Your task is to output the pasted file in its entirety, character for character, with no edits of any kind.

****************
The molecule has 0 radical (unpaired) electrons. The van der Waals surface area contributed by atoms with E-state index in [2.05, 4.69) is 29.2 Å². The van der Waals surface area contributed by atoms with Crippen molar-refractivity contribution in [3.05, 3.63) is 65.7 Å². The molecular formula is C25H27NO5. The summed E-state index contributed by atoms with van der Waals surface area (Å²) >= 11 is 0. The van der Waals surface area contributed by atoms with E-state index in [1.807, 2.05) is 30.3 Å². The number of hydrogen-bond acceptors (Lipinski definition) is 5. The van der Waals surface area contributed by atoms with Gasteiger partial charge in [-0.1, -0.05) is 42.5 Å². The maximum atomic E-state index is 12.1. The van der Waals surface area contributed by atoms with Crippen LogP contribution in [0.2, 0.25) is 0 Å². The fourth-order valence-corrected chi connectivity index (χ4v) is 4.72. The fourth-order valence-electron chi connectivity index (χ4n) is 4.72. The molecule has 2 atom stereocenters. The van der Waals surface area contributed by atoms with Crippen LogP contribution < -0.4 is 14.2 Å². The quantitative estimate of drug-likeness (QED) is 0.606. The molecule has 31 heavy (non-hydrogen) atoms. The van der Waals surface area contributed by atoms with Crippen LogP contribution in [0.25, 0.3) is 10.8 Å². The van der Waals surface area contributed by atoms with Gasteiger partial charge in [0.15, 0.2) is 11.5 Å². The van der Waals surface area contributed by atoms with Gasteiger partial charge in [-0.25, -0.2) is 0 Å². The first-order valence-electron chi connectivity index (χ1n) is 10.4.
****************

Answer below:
The molecule has 0 radical (unpaired) electrons. The van der Waals surface area contributed by atoms with E-state index in [2.05, 4.69) is 29.2 Å². The van der Waals surface area contributed by atoms with Crippen molar-refractivity contribution in [3.05, 3.63) is 65.7 Å². The molecular formula is C25H27NO5. The summed E-state index contributed by atoms with van der Waals surface area (Å²) >= 11 is 0. The van der Waals surface area contributed by atoms with E-state index in [1.807, 2.05) is 30.3 Å². The number of hydrogen-bond acceptors (Lipinski definition) is 5. The van der Waals surface area contributed by atoms with Gasteiger partial charge in [-0.1, -0.05) is 42.5 Å². The maximum atomic E-state index is 12.1. The van der Waals surface area contributed by atoms with Crippen LogP contribution in [0.2, 0.25) is 0 Å². The fourth-order valence-corrected chi connectivity index (χ4v) is 4.72. The fourth-order valence-electron chi connectivity index (χ4n) is 4.72. The molecule has 2 atom stereocenters. The van der Waals surface area contributed by atoms with Crippen LogP contribution < -0.4 is 14.2 Å². The quantitative estimate of drug-likeness (QED) is 0.606. The molecule has 31 heavy (non-hydrogen) atoms. The van der Waals surface area contributed by atoms with Crippen LogP contribution in [0.25, 0.3) is 10.8 Å². The van der Waals surface area contributed by atoms with Gasteiger partial charge in [0.15, 0.2) is 11.5 Å². The van der Waals surface area contributed by atoms with Gasteiger partial charge in [-0.25, -0.2) is 0 Å². The first-order valence-electron chi connectivity index (χ1n) is 10.4.